The primary care physician workforce in Massachusetts: implications for the workforce in rural, small town America
Department of Family Medicine and Community Health
Adult; Attitude of Health Personnel; Confidence Intervals; Data Collection; Education, Medical; Family Practice; Female; Humans; Job Satisfaction; Logistic Models; Massachusetts; Medically Underserved Area; Middle Aged; Multivariate Analysis; Odds Ratio; Personnel Selection; Physicians, Family; Professional Practice Location; Rural Health Services; Social Environment
Community Health | Other Medical Specialties | Preventative Medicine
CONTEXT: Small towns across the United States struggle to maintain an adequate primary care workforce.
PURPOSE: To examine factors contributing to physician satisfaction and retention in largely rural areas in Massachusetts, a state with rural pockets and small towns.
METHODS: A survey mailed in 2004-2005 to primary care physicians, practicing in areas designated by the state as rural, queried respondents about personal and practice characteristics as well as workforce concerns. Predictors of satisfaction and likelihood of remaining in current or rural practice somewhere were assessed.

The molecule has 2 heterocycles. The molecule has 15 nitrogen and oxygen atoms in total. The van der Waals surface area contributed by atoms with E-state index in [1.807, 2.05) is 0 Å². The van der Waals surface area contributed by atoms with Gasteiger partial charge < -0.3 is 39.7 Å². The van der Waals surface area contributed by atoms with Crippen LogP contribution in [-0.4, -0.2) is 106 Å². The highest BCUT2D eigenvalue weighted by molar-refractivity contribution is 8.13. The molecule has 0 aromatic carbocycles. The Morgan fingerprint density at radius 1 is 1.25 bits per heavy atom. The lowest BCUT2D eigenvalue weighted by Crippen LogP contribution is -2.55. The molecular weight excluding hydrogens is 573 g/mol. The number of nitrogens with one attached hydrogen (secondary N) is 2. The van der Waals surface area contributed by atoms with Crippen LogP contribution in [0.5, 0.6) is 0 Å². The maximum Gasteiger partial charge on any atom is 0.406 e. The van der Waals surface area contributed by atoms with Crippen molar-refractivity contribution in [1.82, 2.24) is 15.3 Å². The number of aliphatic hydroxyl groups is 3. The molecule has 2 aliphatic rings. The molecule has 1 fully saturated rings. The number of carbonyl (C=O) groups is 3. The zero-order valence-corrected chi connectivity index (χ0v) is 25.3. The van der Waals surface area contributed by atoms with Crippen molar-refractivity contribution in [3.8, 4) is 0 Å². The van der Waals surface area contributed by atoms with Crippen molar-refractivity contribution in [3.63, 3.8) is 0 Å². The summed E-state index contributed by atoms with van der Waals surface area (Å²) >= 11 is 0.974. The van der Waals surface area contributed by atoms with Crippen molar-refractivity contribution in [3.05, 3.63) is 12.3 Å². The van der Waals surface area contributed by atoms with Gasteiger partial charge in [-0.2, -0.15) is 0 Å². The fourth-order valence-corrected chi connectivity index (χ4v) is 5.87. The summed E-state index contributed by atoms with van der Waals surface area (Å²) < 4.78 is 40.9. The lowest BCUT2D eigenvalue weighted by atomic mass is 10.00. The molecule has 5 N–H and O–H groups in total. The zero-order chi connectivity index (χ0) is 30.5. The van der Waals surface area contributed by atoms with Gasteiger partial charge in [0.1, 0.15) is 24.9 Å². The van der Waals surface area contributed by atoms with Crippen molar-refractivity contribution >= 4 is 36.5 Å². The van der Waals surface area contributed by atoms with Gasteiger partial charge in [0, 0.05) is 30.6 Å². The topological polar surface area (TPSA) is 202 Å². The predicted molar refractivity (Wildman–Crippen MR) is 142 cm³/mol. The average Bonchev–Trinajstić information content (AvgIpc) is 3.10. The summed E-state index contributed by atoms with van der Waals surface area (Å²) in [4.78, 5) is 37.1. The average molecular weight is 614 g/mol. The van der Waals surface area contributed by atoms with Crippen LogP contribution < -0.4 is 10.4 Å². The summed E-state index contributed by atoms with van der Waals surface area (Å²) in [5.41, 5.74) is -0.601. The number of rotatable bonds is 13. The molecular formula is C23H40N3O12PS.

FINDINGS: Of 227 eligible physicians, 160 returned their surveys (response rate, 70.5%). Approximately one third (34.0%) reported they had grown up in communities of 100,000 or larger. Factors associated with higher overall practice satisfaction included not feeling overworked (P = .043) or professionally isolated (P = .004), and being involved in their practice (P = .045) and home communities (P = .036) as well as ease of seeking additional physicians for practice and obtaining CME credits (P = .014 and P = .017, respectively). Female physicians were more likely to report an intention to remain in rural practice somewhere for the next decade (P = .034). In rating their satisfaction with various aspects of the rural practice environment, physicians reported greatest satisfaction with their practice overall (67%) and their call group size (66%). They were least satisfied with their current (30%) and likely future income (40%). In multivariate analyses, larger practice community size was positively related to the dependent variable of overall satisfaction and negatively related to likelihood of staying in current practice or in rural practice somewhere.
CONCLUSIONS: Our findings reaffirm the importance of rural medical education opportunities in physician recruitment, retention, and practice satisfaction. They also indicate that in a small New England state, a major source of physicians for rural and small town communities is physicians who have been raised in urban/suburban communities and who were trained outside of the region but who were prepared to live and to practice in rural and small town communities.
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Citation: J Rural Health. 2008 Fall;24(4):375-83. Link to article on publisher's site